Building Lambda functions with Node.js - AWS Lambda

Building Lambda functions with Node.js

You can run JavaScript code with Node.js in AWS Lambda. Lambda provides runtimes for Node.js that run your code to process events. Your code runs in an environment that includes the AWS SDK for JavaScript, with credentials from an AWS Identity and Access Management (IAM) role that you manage.

Lambda supports the following Node.js runtimes.

Name Identifier SDK Operating system Architectures Deprecation (Phase 1)

Node.js 18



Amazon Linux 2

x86_64, arm64

Node.js 16



Amazon Linux 2

x86_64, arm64

Oct 10, 2023

Node.js 14



Amazon Linux 2

x86_64, arm64

Oct 10, 2023


The Node 18 runtime uses AWS SDK for JavaScript v3. To migrate a function to Node 18 from an earlier runtime, follow the migration workshop on GitHub. For more information about AWS SDK for JavaScript version 3, see the Modular AWS SDK for JavaScript is now generally available blog post.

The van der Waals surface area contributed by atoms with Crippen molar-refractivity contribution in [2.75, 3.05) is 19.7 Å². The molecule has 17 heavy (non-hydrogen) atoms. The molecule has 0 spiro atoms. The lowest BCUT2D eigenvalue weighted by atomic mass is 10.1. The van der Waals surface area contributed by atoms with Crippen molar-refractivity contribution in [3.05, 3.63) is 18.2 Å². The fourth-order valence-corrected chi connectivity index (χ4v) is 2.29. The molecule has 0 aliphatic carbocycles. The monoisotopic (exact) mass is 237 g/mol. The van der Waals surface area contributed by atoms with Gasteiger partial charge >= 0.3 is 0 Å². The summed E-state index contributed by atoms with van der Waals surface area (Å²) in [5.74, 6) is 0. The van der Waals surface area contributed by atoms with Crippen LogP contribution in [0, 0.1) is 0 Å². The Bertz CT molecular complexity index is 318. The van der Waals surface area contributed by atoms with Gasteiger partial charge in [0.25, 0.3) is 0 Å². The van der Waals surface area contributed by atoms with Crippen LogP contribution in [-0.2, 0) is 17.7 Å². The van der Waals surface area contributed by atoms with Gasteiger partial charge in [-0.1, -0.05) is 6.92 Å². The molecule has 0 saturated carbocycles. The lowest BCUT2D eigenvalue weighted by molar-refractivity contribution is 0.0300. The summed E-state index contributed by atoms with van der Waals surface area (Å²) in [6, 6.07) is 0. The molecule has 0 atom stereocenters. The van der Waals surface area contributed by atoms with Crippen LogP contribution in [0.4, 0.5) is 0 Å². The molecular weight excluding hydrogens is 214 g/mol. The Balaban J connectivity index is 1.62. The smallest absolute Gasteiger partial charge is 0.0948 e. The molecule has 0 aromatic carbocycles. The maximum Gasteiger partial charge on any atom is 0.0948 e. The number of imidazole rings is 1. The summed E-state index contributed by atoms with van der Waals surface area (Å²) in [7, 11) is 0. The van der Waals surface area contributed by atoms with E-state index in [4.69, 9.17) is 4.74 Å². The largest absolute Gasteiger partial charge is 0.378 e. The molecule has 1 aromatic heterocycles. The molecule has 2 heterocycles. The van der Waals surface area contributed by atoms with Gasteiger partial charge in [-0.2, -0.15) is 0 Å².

Lambda functions use an execution role to get permission to write logs to Amazon CloudWatch Logs, and to access other services and resources. If you don't already have an execution role for function development, create one.

To create an execution role
  1. Open the roles page in the IAM console.

  2. Choose Create role.

  3. Create a role with the following properties.

    • Trusted entityLambda.

    • PermissionsAWSLambdaBasicExecutionRole.

    • Role namelambda-role.

    The AWSLambdaBasicExecutionRole policy has the permissions that the function needs to write logs to CloudWatch Logs.

You can add permissions to the role later, or swap it out for a different role that's specific to a single function.

To create a Node.js function
  1. Open the Lambda console.

  2. Choose Create function.

  3. Configure the following settings:

    • Namemy-function.

    • RuntimeNode.js 18.x.

    • RoleChoose an existing role.

    • Existing rolelambda-role.

  4. Choose Create function.

  5. To configure a test event, choose Test.